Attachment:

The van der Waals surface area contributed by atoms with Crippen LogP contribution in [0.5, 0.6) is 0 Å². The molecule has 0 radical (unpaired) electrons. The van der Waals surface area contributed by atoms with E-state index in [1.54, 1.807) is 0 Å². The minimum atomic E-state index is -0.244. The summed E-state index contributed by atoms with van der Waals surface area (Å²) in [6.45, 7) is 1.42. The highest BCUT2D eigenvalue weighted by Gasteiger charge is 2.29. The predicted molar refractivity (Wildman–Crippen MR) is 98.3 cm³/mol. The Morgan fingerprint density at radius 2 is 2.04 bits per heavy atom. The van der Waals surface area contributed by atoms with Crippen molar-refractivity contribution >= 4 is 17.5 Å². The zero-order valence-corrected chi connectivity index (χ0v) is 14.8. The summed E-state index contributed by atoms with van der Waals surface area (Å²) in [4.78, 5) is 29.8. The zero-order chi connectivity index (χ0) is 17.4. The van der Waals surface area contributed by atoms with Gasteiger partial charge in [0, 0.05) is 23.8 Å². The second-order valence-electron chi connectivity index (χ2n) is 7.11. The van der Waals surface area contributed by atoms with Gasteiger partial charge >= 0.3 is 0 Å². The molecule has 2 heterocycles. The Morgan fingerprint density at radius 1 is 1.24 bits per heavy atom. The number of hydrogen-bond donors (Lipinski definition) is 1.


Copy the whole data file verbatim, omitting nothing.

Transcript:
The van der Waals surface area contributed by atoms with Crippen LogP contribution in [0.5, 0.6) is 0 Å². The molecule has 0 radical (unpaired) electrons. The van der Waals surface area contributed by atoms with E-state index in [1.54, 1.807) is 0 Å². The minimum atomic E-state index is -0.244. The summed E-state index contributed by atoms with van der Waals surface area (Å²) in [6.45, 7) is 1.42. The highest BCUT2D eigenvalue weighted by Gasteiger charge is 2.29. The predicted molar refractivity (Wildman–Crippen MR) is 98.3 cm³/mol. The Morgan fingerprint density at radius 2 is 2.04 bits per heavy atom. The van der Waals surface area contributed by atoms with Crippen molar-refractivity contribution >= 4 is 17.5 Å². The zero-order valence-corrected chi connectivity index (χ0v) is 14.8. The summed E-state index contributed by atoms with van der Waals surface area (Å²) in [4.78, 5) is 29.8. The zero-order chi connectivity index (χ0) is 17.4. The van der Waals surface area contributed by atoms with Gasteiger partial charge in [0, 0.05) is 23.8 Å². The second-order valence-electron chi connectivity index (χ2n) is 7.11. The van der Waals surface area contributed by atoms with Gasteiger partial charge >= 0.3 is 0 Å². The molecule has 2 heterocycles. The Morgan fingerprint density at radius 1 is 1.24 bits per heavy atom. The number of hydrogen-bond donors (Lipinski definition) is 1.